Brick, brick, brick. All the homes in your neighborhood are brick. You’re itching to paint over that red-orange-brown color palette so your home’s personality can shine through.
Although painting brick is doable — and sometimes even necessary (more on that later) — it’s not an easy DIY paint project, and it can be a huge risk to your biggest financial asset.
In other words: Tread carefully, homeowner. Although painted brick might be aesthetically pleasing today, it could be a big, fat regret in just a few years.
Here are five reasons you shouldn’t paint brick (plus a few exceptions when it’s OK):
1. You’ll probably destroy the brick
Brick “breathes.” Unless it can’t. Trapped moisture is the main issue in the relationship between brick and paint. “Once you put a membrane [like paint] over the brick, it can no longer breathe,” says Mike Palmer, a masonry contractor and president of the upstate New York chapter of Mason Contractors Association of America.
Brick is the ultimate “coat” for your home, protecting it from all the elements while letting it breathe, too. Much like your beloved four-legged family member, your home’s “brick coat” adjusts as needed to protect your home from rain, sleet, snow, heat, etc. (but without all the shedding, ha!).
Putting paint on it is like encasing it in plastic. It’ll breathe no more.
2. It can cause serious structural damage
If you paint the exterior brick and there’s moisture trapped in it, “once you go through a freeze-and-thaw cycle, [the brick can] degrade as moisture freezes inside it,” Palmer says.
When exterior brick erodes — and if the mortar between the brick erodes — your home’s structural integrity is at risk.
3. It can look really bad, really fast
As the bricks begin to degrade, the paint starts to peel and flake away — making your house look neglected and nasty. That’s bad news. Really bad news. That means the damage mentioned above is well under way — and it’s showing up on your home’s face.
4. You might be destroying a bit of history
How old is your home’s brick? If your brick is considered historic, painting it could be considered a sin against history.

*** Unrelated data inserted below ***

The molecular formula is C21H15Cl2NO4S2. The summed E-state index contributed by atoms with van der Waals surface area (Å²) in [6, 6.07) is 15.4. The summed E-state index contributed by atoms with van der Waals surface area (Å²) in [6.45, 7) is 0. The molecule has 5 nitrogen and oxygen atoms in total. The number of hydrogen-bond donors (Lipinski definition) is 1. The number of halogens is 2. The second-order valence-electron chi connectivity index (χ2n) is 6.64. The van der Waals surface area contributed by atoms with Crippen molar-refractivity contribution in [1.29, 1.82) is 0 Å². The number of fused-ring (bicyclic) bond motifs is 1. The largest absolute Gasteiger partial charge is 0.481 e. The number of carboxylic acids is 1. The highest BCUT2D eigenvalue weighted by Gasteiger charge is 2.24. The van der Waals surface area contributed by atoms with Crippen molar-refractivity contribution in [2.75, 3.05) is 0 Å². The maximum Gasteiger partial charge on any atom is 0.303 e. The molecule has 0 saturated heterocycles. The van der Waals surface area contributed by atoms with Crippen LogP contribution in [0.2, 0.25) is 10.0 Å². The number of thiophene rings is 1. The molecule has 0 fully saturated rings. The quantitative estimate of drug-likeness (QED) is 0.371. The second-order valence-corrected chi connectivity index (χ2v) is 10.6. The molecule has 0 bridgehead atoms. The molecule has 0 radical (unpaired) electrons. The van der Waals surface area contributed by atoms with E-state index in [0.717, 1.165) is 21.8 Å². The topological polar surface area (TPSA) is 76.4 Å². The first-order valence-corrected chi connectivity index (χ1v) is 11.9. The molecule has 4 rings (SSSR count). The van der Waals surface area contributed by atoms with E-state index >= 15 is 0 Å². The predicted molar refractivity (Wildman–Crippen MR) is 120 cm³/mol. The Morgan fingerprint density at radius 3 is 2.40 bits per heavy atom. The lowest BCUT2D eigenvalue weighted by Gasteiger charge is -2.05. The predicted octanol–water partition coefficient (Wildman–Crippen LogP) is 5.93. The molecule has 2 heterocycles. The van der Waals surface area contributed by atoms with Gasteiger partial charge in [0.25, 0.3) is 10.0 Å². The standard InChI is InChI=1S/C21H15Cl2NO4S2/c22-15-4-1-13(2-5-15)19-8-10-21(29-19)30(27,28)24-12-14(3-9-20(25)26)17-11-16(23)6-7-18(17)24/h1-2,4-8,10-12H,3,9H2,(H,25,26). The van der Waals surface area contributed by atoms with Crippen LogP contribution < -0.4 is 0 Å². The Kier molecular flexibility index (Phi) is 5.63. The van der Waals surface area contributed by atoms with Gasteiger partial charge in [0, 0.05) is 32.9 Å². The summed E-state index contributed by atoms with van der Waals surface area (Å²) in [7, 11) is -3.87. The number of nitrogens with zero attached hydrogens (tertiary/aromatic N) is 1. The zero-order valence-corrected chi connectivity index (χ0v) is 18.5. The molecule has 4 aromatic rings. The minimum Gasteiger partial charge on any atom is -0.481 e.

If you have an older home with decorative features, such as dog-toothing, you might have brick that should be preserved in its natural state.
“Old brick was handmade in a kiln, and some . . . has a harder surface. It weathers better, and was used on the face of buildings because it’s more impervious,” says architect Ashley Wilson with the National Trust for Historic Preservation.
Since today’s bricks are machine-made, these handmade varieties are worth preserving. Paint will only destroy their historic value, and if done incorrectly could result in the previously mentioned structural damage to your home.
5. You can’t easily go back to unpainted
The time and money it takes (plus the risk to the brick’s integrity) to remove existing paint makes it a very challenging task. Power-washing or sandblasting can damage the brick, so it all has to be painstakingly stripped away using chemicals.
Technically, this is a chore you could do yourself, but do you really want to get to know every square inch of your entire house’s exterior? Even if it’s a little one?
As comedian Steven Wright used to joke, “It’s a small world, but I wouldn’t want to paint it.”
4 exceptions that make it OK to paint brick
There is right time and a wrong time to paint brick. Here are four good reasons why it might be a good idea:
1. If it’s already been painted
Most painted brick needs regular repainting, and compared to removing the old paint, it’s typically the lesser evil. Just be sure to use the right paint.
The right paint to use for exterior brick: Use a mineral-based paint or a silicate paint that’s designed to be breathable, and is recommended for brick.
Should you DIY it? The long and short of it is this: There is so much critical, tedious prep work required, like cleaning and repairing damage, you’re better off having it done by a professional. But that will come at a cost.
2. If the brick is severely damaged
Let’s say you’ve got an older home and the “the grout between the brick is old, and may have turned to sand,” says Chris Landis, partner/owner of Landis Architects/Builders, who sits on the board of Washington, D.C.’s, Historic Preservation Review Board.
Painting could be the solution.
Sure, you could have the brick repointed (replacing/adding new mortar), but that can be costly depending on where you live and the degree of damage. (Cha-ching!)
If you try fixing it yourself, “You’ll likely get cement all over the brick, which is really messy. The best thing to do in that case is to actually paint it,” Landis says. Dried cement all over your brick isn’t a good look.
3. If the brick was meant to be painted
There’s a slim chance your home might have an old type of brick that actually needs to be painted to protect it. A few rules of thumb to help determine if that’s the case with your home’s brick:
• It was built before 1870.
• The brick was handmade, not machine-made.
• It has traces of paint that looks faded or whitewashed.
• The home lacks ornamental brick decoration.
The paint, however, for these bricks isn’t your typical latex paint. The paint must be all-natural, such as milk paint or lime-based whitewash. Modern paints will only damage the brick, potentially causing structural damage.
Because these bricks are more delicate, homes using them are less likely to have ornate brick architectural features such as dog-toothing. If you see features like those, then you have the more durable handmade bricks, which should never be painted.
4. If the brick is inside
Indoor brick isn’t subject to harsh outdoor elements. If you were to paint your fireplace surround, for example, Palmer says you won’t have the issues of moisture and humidity. So have fun with it!